One of the paradoxes of an administration that began with a governance crisis is that in a number of ways the Atkinson era seemed to exemplify what Clark Kerr meant in describing the twentieth century as unusually hospitable to academic enterprises. Despite the challenges, it was a time of growth, expansion, and optimism for UC. The University opened its tenth campus, UC Merced, and UC’s place as a leader among research universities was underscored by independent national studies demonstrating the high quality of academic programs throughout the system.
The political and demographic stresses that set the stage for the Atkinson administration still remain today, intensified by the plunge in state funding for California public higher education generally. Entrepreneurial President concludes with some reflections on the evolution of the UC system and its future.
The Art of Diversity: A Chronicle of Advancing the University of California Faculty through Efforts in Diversity, Equity, and Inclusion, 2010–2022
In The Art of Diversity: A Chronicle of Advancing the University of California Faculty through Efforts in Diversity, Equity, and Inclusion, 2010–2022, Susan Carlson details the University of California’s systemwide efforts to increase the diversity of its faculty during her tenure as Vice Provost, UC Office of the President. It tells the story of a remarkable alignment of California stakeholders—from the UC Regents and University leaders to the Academic Senate and the California legislature, from small faculty teams to multicampus coalitions—and how they worked to create a 21st-century faculty that reflects the diversity of California. This chronicle’s central focus is on a community of practice dedicated to excellence and equity. Efforts began with a program focused on finding new ways to collect data on faculty recruitment and create multicampus discussions on key topics like mentoring, intersectional racial and gender identities, workplace climate, and statements on diversity, equity, and inclusion. These efforts continued with a novel interactive theater program for department chairs and deans. The capstone effort, Advancing Faculty Diversity, provides opportunities to pilot new ways to recruit and sustain inclusive and equitable academic communities.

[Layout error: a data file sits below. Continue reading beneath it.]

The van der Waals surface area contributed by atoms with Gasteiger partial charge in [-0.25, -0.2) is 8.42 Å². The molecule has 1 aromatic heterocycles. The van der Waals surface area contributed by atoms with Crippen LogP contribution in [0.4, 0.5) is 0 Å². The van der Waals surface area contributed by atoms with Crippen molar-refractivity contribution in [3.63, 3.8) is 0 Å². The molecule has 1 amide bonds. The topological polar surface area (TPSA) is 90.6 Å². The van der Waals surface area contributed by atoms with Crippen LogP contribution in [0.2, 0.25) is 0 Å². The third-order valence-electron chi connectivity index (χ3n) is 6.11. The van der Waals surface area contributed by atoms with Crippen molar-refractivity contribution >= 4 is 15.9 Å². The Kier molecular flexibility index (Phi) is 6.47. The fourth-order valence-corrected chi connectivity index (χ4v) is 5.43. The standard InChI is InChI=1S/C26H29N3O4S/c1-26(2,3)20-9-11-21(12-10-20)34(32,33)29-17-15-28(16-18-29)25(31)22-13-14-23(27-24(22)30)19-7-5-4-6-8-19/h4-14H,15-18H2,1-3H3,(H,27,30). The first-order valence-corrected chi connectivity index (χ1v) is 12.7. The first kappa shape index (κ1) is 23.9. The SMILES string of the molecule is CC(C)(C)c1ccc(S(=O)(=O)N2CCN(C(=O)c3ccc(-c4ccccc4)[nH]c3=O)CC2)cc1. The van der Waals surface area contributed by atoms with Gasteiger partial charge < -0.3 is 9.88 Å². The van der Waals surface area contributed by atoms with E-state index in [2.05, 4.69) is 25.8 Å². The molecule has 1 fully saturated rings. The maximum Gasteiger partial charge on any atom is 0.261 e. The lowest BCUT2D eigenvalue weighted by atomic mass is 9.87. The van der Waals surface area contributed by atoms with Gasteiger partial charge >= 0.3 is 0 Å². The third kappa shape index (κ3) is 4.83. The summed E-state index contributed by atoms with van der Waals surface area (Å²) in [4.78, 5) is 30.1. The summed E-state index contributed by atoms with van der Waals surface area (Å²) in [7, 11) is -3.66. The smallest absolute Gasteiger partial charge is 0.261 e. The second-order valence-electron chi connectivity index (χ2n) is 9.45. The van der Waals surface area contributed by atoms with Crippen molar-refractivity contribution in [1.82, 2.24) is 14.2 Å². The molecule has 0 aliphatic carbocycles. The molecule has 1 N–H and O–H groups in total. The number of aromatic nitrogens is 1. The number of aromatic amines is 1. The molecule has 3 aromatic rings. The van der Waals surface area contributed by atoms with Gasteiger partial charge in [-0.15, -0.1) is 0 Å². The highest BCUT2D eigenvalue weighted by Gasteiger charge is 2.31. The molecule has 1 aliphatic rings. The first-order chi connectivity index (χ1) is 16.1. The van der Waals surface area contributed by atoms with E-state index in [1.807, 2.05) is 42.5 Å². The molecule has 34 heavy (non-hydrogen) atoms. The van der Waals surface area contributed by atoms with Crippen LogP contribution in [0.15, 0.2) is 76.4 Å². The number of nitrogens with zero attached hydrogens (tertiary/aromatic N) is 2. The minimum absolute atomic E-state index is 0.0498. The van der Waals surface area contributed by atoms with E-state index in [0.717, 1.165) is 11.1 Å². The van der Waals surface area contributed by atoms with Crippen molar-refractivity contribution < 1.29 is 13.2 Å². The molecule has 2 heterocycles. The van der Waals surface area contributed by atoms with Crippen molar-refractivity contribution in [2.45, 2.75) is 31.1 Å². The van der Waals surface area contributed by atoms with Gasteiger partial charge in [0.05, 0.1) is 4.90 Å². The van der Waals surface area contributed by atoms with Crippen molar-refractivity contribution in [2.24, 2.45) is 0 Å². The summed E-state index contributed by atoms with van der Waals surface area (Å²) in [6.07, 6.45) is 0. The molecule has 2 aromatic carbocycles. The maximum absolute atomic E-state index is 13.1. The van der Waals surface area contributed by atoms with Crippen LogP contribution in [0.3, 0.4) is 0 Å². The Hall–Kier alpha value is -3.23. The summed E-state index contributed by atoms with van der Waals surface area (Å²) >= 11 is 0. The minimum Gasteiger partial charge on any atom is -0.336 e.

Carlson addresses this central academic issue: how to build a faculty that is different from the past not only in its gender and racial makeup, but also in its research methodologies, transdisciplinary partnerships, and multimodal pedagogies.
This book explores the history of leading national universities in Asia and contemplates their capacity for innovation by focusing on the New Flagship University model. This model, presented more fully in The Flagship University Model – Changing the Paradigm from Global Ranking to National Relevancy (2016), envisions the university as an institution that not only meets the standards of excellence focused on research productivity and rankings, but one that is creatively responsive to the larger social needs of their specific national or regional environment and people. Chapters discuss the mission, policies and practices of the holistic and aspirational New Flagship University model and explore the contemporary academic cultures and innovations of leading national universities in China, Singapore, South Korea, Japan, India and elsewhere. Each is pursing aspects of the Flagship model on their own terms. Academic leaders and ministries in Asia are beginning to understand that the bell-curve approach of rankings and the myopic notion of a “World Class University” no longer provide an adequate strategy to guide policy, funding, and practice. This book furthers discussions within universities about their larger purpose and the internal academic culture that will bolster their drive to become among the best and most influential universities in the world.